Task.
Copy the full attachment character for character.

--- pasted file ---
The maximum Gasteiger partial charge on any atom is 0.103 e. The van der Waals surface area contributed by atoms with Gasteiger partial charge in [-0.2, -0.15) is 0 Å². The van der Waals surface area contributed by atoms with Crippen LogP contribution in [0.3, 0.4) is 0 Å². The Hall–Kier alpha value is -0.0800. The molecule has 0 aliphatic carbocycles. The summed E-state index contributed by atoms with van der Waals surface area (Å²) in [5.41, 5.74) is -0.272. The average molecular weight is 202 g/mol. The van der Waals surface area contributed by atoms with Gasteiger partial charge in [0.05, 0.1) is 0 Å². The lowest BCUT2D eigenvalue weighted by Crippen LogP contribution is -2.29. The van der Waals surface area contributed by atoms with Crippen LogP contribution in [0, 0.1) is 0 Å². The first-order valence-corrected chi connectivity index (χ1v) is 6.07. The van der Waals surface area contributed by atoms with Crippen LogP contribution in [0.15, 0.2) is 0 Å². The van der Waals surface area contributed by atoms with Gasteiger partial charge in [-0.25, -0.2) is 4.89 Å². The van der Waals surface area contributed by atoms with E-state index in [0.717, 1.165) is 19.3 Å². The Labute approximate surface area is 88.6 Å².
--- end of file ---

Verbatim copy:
The maximum Gasteiger partial charge on any atom is 0.103 e. The van der Waals surface area contributed by atoms with Gasteiger partial charge in [-0.2, -0.15) is 0 Å². The van der Waals surface area contributed by atoms with Crippen LogP contribution in [0.3, 0.4) is 0 Å². The Hall–Kier alpha value is -0.0800. The molecule has 0 aliphatic carbocycles. The summed E-state index contributed by atoms with van der Waals surface area (Å²) in [5.41, 5.74) is -0.272. The average molecular weight is 202 g/mol. The van der Waals surface area contributed by atoms with Gasteiger partial charge in [0.05, 0.1) is 0 Å². The lowest BCUT2D eigenvalue weighted by Crippen LogP contribution is -2.29. The van der Waals surface area contributed by atoms with Crippen LogP contribution in [0, 0.1) is 0 Å². The first-order valence-corrected chi connectivity index (χ1v) is 6.07. The van der Waals surface area contributed by atoms with Crippen LogP contribution in [0.15, 0.2) is 0 Å². The van der Waals surface area contributed by atoms with Gasteiger partial charge in [-0.25, -0.2) is 4.89 Å². The van der Waals surface area contributed by atoms with E-state index in [0.717, 1.165) is 19.3 Å². The Labute approximate surface area is 88.6 Å².